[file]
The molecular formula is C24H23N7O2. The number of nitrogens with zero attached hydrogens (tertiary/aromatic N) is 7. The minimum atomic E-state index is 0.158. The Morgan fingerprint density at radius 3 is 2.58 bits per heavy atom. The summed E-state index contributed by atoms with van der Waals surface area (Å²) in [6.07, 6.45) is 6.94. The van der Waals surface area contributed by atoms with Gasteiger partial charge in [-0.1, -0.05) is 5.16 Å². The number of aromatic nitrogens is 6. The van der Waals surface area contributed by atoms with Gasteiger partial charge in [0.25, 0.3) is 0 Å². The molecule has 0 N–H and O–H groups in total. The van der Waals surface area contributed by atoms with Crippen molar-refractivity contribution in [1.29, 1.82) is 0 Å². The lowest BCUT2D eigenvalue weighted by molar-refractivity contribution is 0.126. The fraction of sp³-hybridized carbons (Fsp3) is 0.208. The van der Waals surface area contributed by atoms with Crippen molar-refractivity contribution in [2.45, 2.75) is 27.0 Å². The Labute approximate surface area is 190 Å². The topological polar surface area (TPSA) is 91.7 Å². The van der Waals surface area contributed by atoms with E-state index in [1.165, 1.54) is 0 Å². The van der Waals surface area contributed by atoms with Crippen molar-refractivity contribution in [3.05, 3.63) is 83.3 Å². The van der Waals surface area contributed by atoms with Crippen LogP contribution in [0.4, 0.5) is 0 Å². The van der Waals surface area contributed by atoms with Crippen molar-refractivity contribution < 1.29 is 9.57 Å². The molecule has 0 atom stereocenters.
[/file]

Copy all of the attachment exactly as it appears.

The molecular formula is C24H23N7O2. The number of nitrogens with zero attached hydrogens (tertiary/aromatic N) is 7. The minimum atomic E-state index is 0.158. The Morgan fingerprint density at radius 3 is 2.58 bits per heavy atom. The summed E-state index contributed by atoms with van der Waals surface area (Å²) in [6.07, 6.45) is 6.94. The van der Waals surface area contributed by atoms with Gasteiger partial charge in [-0.1, -0.05) is 5.16 Å². The number of aromatic nitrogens is 6. The van der Waals surface area contributed by atoms with Gasteiger partial charge in [0.25, 0.3) is 0 Å². The molecule has 0 N–H and O–H groups in total. The van der Waals surface area contributed by atoms with Crippen molar-refractivity contribution in [1.29, 1.82) is 0 Å². The lowest BCUT2D eigenvalue weighted by molar-refractivity contribution is 0.126. The fraction of sp³-hybridized carbons (Fsp3) is 0.208. The van der Waals surface area contributed by atoms with Crippen molar-refractivity contribution in [2.45, 2.75) is 27.0 Å². The Labute approximate surface area is 190 Å². The topological polar surface area (TPSA) is 91.7 Å². The van der Waals surface area contributed by atoms with E-state index in [1.165, 1.54) is 0 Å². The van der Waals surface area contributed by atoms with Crippen molar-refractivity contribution in [3.05, 3.63) is 83.3 Å². The van der Waals surface area contributed by atoms with Crippen LogP contribution in [0.4, 0.5) is 0 Å². The van der Waals surface area contributed by atoms with Crippen molar-refractivity contribution < 1.29 is 9.57 Å². The molecule has 0 atom stereocenters.